When a company is faced with the task of selecting new international markets, it must work through a basic selection process to determine which markets are most suitable. Market screening can be broken down into four basic steps: (1) identify the market’s basic appeal, (2) analyze the market’s business environment, (3) measure the market’s potential, and (4) finalize the selection. The first three steps in the process can all be done remotely. They are focused on gathering data and organizing it. Since much of this data is readily available for free or with a small fee, no travel is necessary. The finalization process really requires company decision-makers to travel to the proposed market and meet with government and business leaders (Wild, Wild, & Han, 2008).
Company X sells wheelchairs, walkers, and other so-called “mobility” products. The nature of the Company X product line appeals to customers over the age of 65. These products are especially appealing to potential customers with active health insurance. Therefore, when searching for international markets, it is important for Company X to focus on markets that have a satisfactory level of elderly population and a deep health insurance penetration. Additionally, since Company X is inexperienced in international sales, it would be advantageous to select markets that do no present a high language or cultural barrier. Finally, with Company X’s inexperience in mind, a phased international deployment will help the company build the skills necessary to compete globally.
The obvious place to begin researching international sales is Canada. Since it shares a border with the United States, exporting should prove much less difficult from a logistics point of view. Canada’s population over the age of 65 is nearly 5 million people. Although this number is much smaller than the number of elderly consumers in the United States, it represents a larger percentage of the Canadian population (14.9% versus 12.7%). Finally, the Canadian economy is similar in many respects to the US. The unemployment rate is slight higher, but distribution of income among households is very similar. Canada still has large rural areas, and these rural areas might account for the minor differences between Canadian and US household incomes (Central Intelligence Agency, 2008a).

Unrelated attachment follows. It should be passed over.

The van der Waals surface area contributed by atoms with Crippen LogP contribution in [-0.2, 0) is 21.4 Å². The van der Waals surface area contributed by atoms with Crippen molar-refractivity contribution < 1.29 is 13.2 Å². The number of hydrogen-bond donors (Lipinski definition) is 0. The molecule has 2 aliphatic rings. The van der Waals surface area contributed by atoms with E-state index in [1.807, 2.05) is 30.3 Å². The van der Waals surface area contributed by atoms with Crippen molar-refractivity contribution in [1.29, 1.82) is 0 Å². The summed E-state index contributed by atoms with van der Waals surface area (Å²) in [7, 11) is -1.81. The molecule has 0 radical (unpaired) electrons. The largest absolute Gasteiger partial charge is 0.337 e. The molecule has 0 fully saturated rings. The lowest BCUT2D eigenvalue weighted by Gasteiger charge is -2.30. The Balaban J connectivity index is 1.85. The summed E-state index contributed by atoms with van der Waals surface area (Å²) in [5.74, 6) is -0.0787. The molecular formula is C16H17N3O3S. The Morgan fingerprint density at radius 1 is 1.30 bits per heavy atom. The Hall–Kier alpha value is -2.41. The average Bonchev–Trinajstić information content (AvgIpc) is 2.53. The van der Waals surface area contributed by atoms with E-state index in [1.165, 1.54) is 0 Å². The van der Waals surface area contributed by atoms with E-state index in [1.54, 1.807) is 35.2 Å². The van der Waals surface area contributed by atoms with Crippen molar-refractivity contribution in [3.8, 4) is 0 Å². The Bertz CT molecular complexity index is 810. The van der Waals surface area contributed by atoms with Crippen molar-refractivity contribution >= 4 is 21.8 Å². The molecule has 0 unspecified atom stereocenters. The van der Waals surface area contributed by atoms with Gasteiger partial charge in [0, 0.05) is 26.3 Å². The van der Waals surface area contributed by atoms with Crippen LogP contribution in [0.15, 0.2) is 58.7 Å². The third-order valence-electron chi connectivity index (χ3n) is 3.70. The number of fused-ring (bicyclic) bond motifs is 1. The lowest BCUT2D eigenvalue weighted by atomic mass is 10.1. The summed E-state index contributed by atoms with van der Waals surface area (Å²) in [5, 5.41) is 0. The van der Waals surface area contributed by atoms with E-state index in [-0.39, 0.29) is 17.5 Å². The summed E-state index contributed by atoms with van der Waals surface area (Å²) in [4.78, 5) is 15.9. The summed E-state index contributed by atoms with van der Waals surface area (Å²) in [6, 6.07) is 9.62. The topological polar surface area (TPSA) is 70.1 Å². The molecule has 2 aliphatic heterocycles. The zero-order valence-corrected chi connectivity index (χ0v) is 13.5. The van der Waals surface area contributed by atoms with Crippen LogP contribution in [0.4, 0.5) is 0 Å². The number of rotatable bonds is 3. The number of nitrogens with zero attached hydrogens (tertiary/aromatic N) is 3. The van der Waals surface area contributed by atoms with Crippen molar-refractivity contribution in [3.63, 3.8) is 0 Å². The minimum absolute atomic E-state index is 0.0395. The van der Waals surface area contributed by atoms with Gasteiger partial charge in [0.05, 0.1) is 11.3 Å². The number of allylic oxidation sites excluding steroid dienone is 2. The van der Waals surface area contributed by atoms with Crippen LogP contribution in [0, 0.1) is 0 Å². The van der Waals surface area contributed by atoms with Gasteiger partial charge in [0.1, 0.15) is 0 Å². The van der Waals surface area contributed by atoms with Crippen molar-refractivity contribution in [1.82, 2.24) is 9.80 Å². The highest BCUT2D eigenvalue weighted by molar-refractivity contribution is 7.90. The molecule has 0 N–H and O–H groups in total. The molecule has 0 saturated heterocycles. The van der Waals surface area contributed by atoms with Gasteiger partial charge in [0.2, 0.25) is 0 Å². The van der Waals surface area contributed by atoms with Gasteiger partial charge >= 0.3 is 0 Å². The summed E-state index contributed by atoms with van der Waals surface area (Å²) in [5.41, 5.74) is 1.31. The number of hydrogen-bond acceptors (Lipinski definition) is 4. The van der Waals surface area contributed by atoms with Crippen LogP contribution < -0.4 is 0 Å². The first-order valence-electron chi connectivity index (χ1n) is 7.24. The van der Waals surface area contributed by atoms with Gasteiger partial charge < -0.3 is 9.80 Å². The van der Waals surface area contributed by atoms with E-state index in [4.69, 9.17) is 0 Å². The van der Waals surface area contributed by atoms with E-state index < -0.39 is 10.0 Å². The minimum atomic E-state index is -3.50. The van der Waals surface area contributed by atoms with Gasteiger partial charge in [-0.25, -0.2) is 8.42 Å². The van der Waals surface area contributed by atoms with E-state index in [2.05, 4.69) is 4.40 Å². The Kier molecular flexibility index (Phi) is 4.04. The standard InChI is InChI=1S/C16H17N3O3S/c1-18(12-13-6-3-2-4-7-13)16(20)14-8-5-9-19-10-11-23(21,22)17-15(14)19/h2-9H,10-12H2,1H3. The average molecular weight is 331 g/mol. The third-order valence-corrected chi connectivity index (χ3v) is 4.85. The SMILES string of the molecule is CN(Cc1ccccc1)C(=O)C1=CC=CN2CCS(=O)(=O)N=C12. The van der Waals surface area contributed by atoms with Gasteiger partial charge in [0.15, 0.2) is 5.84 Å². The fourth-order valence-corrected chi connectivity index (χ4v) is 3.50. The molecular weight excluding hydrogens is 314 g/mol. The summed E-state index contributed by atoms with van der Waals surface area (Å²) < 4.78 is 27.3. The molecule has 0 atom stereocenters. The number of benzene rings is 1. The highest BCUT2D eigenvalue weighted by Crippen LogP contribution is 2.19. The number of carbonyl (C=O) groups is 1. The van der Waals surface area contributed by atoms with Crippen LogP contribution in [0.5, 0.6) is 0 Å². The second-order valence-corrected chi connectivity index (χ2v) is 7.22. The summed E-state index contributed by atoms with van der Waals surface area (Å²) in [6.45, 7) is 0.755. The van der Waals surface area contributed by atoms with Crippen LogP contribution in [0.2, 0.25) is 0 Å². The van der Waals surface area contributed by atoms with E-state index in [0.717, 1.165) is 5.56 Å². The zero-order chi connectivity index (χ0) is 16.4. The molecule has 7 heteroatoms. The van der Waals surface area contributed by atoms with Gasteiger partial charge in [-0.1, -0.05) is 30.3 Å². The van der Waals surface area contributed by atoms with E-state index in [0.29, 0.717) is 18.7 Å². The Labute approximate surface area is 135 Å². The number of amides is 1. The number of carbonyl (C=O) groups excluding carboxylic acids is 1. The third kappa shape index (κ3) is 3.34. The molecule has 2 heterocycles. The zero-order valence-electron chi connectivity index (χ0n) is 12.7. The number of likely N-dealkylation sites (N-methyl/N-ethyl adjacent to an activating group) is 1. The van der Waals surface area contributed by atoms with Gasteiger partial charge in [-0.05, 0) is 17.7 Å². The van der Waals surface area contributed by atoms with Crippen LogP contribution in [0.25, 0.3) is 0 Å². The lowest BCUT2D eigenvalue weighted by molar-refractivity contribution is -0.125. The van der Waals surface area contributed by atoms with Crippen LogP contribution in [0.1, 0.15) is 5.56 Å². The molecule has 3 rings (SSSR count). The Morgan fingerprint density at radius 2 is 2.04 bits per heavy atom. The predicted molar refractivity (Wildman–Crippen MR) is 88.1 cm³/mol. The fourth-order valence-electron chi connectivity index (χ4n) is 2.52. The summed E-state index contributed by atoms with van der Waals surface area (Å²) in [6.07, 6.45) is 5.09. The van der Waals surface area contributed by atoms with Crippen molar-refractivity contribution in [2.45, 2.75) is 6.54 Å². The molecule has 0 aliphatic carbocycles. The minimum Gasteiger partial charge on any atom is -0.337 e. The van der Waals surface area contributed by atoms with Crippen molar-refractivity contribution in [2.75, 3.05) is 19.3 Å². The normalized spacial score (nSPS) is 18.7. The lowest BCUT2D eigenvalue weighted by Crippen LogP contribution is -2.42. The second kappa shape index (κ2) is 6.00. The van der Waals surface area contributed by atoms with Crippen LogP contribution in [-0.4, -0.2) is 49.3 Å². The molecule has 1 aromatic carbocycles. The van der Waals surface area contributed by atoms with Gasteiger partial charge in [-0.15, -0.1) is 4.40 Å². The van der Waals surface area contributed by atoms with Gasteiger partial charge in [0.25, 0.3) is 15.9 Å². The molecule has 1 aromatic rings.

Culturally and linguistically, Canada does not differ greatly from the United States. The primary language is English and both countries share similar colonial backgrounds. Additionally, the two countries share nearly 9000 kilometers of unfortified borders allowing the free exchange of culture between the two (CIA, 2008a). Of any country in the world, Canada shares the most similarities with the US. Entering this international market should require little effort beyond dealing with a slightly different government bureaucracy.
The next interesting market for Company X is the United Kingdom. Like Canada, the UK shares much in common with the US. Approximately 16% of the population is over the age of 65. This works out to nearly 10 million potential mobility customers. Additionally, the average life expectance is approximately 79 years. Finally, the UK economy is very similar to that of the US, with unemployment rates just above 5% and a distribution of family income that is much more equitable than in the US (CIA, 2008c).